Recently, the U.S. District Court for the District of Arizona held in Castillo v. Spencer’s Air Conditioning & Appliance, Inc., 2024 WL 706939, that while the question of whether an entity is a joint employer under the Fair Labor Standards Act (FLSA) is a question of law, summary judgment was not appropriate because there were material disputed facts at issue in the analysis of the economic reality of an alleged joint employment relationship. 

In analyzing an alleged joint employment relationship under the FLSA, the U.S. Court of Appeals for the Ninth Circuit looks at approximately eight different factors, including the power to hire and fire, the supervision on control of work schedules or conditions of employment, the rate and method of payment, and maintenance of employment records, which include things like whether the premises and equipment of the company are used for the work and whether there is permanence in the working relationship. These factors aid in determining whether workers, “as a matter of economic reality are dependent upon the business to which they render service.” While the question of joint employment is a question of law, the determination involves weighing multiple factors which should be established through evidence that may be disputed.

In Castillo, the district court considered whether economic realities factors pointed to a joint employment relationship between Spencer’s and installation workers engaged by a third-party company who contracted with the plaintiffs as independent contractors. Spencer’s contracted with this third party for delivery and installation of appliances. The district court denied Spencer’s motion for summary judgment.

The district court considered the evidence in the light most favorable to the plaintiffs, as the nonmoving party. The district court evaluated the factors and found that many were either neutral or did not cut decisively for or against finding a joint employment relationship. The only factor that the court found to weigh conclusively against joint employer status was the fact that the majority of installation workers’ time was spent not on Spencer’s property and that workers used trucks and heavy equipment provided by the third party. The court also found that many factors pointed toward the existence of a potential joint employment relationship. The fact-intensive nature of the economic realities test made summary judgment inappropriate in this case because there were material, factual disputes related to economic realities factors.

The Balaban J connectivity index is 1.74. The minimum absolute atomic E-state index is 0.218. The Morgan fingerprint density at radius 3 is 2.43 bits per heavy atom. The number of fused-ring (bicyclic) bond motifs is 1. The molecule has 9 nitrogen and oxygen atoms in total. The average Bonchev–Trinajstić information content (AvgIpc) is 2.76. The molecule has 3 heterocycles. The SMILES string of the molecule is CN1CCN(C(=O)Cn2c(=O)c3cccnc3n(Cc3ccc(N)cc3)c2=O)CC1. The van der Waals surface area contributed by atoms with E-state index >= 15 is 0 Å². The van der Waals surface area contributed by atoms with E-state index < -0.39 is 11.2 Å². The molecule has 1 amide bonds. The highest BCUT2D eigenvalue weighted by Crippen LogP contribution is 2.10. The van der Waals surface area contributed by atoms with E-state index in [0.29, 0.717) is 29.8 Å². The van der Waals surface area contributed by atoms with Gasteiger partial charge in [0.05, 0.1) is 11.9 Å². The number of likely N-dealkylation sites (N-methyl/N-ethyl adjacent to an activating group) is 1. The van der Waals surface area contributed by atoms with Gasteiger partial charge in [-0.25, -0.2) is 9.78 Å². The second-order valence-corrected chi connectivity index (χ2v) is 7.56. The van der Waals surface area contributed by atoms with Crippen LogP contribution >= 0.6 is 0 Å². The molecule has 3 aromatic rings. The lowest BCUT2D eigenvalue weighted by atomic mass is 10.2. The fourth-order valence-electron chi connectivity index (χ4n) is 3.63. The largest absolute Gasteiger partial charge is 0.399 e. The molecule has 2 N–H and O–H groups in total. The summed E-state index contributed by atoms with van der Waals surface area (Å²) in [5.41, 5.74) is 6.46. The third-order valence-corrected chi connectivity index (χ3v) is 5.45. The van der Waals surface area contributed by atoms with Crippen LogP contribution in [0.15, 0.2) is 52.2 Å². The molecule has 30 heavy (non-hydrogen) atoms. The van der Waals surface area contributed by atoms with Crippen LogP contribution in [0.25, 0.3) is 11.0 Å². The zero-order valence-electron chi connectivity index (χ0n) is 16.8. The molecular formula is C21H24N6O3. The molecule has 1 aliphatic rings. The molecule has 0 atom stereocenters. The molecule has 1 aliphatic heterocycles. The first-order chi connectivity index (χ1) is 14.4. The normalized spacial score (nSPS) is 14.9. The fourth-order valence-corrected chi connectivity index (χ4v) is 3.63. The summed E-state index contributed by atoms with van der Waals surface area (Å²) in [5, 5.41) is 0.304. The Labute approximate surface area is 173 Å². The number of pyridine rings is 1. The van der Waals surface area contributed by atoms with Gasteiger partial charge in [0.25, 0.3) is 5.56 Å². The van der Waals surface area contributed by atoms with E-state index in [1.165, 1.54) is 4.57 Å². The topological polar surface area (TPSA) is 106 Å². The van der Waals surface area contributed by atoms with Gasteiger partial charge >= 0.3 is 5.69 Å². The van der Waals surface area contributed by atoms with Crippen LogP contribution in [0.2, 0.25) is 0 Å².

Employers facing claims under the FLSA as an alleged joint employer or who have questions about joint employer relationships should consult experienced counsel for guidance.

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Photo of Jill L. Ripke Jill L. Ripke

Jill Ripke defends companies in employment and independent contractor class action matters dealing with claims relating to independent contractor status, misclassification, unpaid overtime, unpaid meal and rest breaks, and unpaid off-the-clock work.

Photo of Paul Smith Paul Smith

Senior Counsel Paul E. Smith serves as a trusted advisor to his clients, counseling on traditional labor law as well as a full range of labor and employment issues. He has extensive experience working on noncompete disputes, major restructurings, and wage-and-hour, disability, discrimination…

Senior Counsel Paul E. Smith serves as a trusted advisor to his clients, counseling on traditional labor law as well as a full range of labor and employment issues. He has extensive experience working on noncompete disputes, major restructurings, and wage-and-hour, disability, discrimination, and harassment matters.

Photo of Kristine Beaudoin Kristine Beaudoin

Kristine Beaudoin counsels clients on employment and commercial matters, from early advice and workplace investigations up through litigation.

Photo of Isabella Stoutenburg Isabella Stoutenburg

Isabella graduated magna cum laude from the University of Arizona James E. Rogers College of Law, where she served as managing editor of the Arizona Law Review and board member for the Legal Empiricism and Discussion Society and American Constitution Society.